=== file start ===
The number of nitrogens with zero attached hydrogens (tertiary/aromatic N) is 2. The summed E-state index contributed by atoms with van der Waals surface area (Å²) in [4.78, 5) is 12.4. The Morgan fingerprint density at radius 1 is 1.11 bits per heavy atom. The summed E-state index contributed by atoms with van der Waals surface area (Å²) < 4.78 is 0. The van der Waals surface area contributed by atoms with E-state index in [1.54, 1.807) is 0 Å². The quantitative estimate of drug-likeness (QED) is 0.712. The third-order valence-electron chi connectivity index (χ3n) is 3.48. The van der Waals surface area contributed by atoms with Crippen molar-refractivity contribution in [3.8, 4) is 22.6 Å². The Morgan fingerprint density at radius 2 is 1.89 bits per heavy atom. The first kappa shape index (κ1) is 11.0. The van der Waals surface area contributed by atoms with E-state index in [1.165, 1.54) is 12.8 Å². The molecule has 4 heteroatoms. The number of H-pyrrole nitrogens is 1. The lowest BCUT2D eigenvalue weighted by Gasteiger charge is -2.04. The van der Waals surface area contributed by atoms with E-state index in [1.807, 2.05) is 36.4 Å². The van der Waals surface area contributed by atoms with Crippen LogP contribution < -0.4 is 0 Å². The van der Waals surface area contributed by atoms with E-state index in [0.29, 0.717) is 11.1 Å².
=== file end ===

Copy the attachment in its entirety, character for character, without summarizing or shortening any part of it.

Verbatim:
The number of nitrogens with zero attached hydrogens (tertiary/aromatic N) is 2. The summed E-state index contributed by atoms with van der Waals surface area (Å²) in [4.78, 5) is 12.4. The Morgan fingerprint density at radius 1 is 1.11 bits per heavy atom. The summed E-state index contributed by atoms with van der Waals surface area (Å²) < 4.78 is 0. The van der Waals surface area contributed by atoms with E-state index in [1.54, 1.807) is 0 Å². The quantitative estimate of drug-likeness (QED) is 0.712. The third-order valence-electron chi connectivity index (χ3n) is 3.48. The van der Waals surface area contributed by atoms with Crippen molar-refractivity contribution in [3.8, 4) is 22.6 Å². The Morgan fingerprint density at radius 2 is 1.89 bits per heavy atom. The first kappa shape index (κ1) is 11.0. The van der Waals surface area contributed by atoms with E-state index in [1.165, 1.54) is 12.8 Å². The molecule has 4 heteroatoms. The number of H-pyrrole nitrogens is 1. The lowest BCUT2D eigenvalue weighted by Gasteiger charge is -2.04. The van der Waals surface area contributed by atoms with E-state index in [1.807, 2.05) is 36.4 Å². The van der Waals surface area contributed by atoms with Crippen LogP contribution < -0.4 is 0 Å². The van der Waals surface area contributed by atoms with E-state index in [0.29, 0.717) is 11.1 Å².